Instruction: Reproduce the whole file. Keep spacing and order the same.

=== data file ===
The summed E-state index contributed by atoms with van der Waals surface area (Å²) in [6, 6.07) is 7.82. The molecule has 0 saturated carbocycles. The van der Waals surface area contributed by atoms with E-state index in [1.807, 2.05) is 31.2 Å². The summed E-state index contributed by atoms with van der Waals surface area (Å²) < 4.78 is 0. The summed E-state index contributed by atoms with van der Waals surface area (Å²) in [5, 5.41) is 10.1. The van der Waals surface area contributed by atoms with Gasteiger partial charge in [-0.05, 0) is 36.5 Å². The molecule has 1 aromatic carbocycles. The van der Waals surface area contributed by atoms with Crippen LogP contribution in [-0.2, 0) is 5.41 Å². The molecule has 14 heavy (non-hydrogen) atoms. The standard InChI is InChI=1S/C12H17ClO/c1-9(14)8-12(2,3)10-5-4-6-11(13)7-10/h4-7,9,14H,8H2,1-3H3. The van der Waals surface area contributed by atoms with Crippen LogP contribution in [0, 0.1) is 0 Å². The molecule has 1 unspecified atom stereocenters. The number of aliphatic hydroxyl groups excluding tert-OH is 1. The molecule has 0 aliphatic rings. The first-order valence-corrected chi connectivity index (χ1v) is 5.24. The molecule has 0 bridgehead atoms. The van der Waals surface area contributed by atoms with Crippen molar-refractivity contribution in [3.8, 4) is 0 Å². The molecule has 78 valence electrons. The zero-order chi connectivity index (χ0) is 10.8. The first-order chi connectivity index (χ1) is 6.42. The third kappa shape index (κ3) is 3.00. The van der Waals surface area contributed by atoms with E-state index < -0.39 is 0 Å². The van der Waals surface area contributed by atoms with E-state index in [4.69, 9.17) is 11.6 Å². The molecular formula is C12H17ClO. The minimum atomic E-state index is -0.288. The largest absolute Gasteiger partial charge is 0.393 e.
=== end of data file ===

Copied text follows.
The summed E-state index contributed by atoms with van der Waals surface area (Å²) in [6, 6.07) is 7.82. The molecule has 0 saturated carbocycles. The van der Waals surface area contributed by atoms with E-state index in [1.807, 2.05) is 31.2 Å². The summed E-state index contributed by atoms with van der Waals surface area (Å²) < 4.78 is 0. The summed E-state index contributed by atoms with van der Waals surface area (Å²) in [5, 5.41) is 10.1. The van der Waals surface area contributed by atoms with Gasteiger partial charge in [-0.05, 0) is 36.5 Å². The molecule has 1 aromatic carbocycles. The van der Waals surface area contributed by atoms with Crippen LogP contribution in [-0.2, 0) is 5.41 Å². The molecule has 14 heavy (non-hydrogen) atoms. The standard InChI is InChI=1S/C12H17ClO/c1-9(14)8-12(2,3)10-5-4-6-11(13)7-10/h4-7,9,14H,8H2,1-3H3. The van der Waals surface area contributed by atoms with Crippen LogP contribution in [0, 0.1) is 0 Å². The molecule has 1 unspecified atom stereocenters. The number of aliphatic hydroxyl groups excluding tert-OH is 1. The molecule has 0 aliphatic rings. The first-order valence-corrected chi connectivity index (χ1v) is 5.24. The molecule has 0 bridgehead atoms. The van der Waals surface area contributed by atoms with Crippen molar-refractivity contribution in [3.8, 4) is 0 Å². The molecule has 78 valence electrons. The zero-order chi connectivity index (χ0) is 10.8. The first-order chi connectivity index (χ1) is 6.42. The third kappa shape index (κ3) is 3.00. The van der Waals surface area contributed by atoms with E-state index < -0.39 is 0 Å². The van der Waals surface area contributed by atoms with E-state index in [4.69, 9.17) is 11.6 Å². The molecular formula is C12H17ClO. The minimum atomic E-state index is -0.288. The largest absolute Gasteiger partial charge is 0.393 e.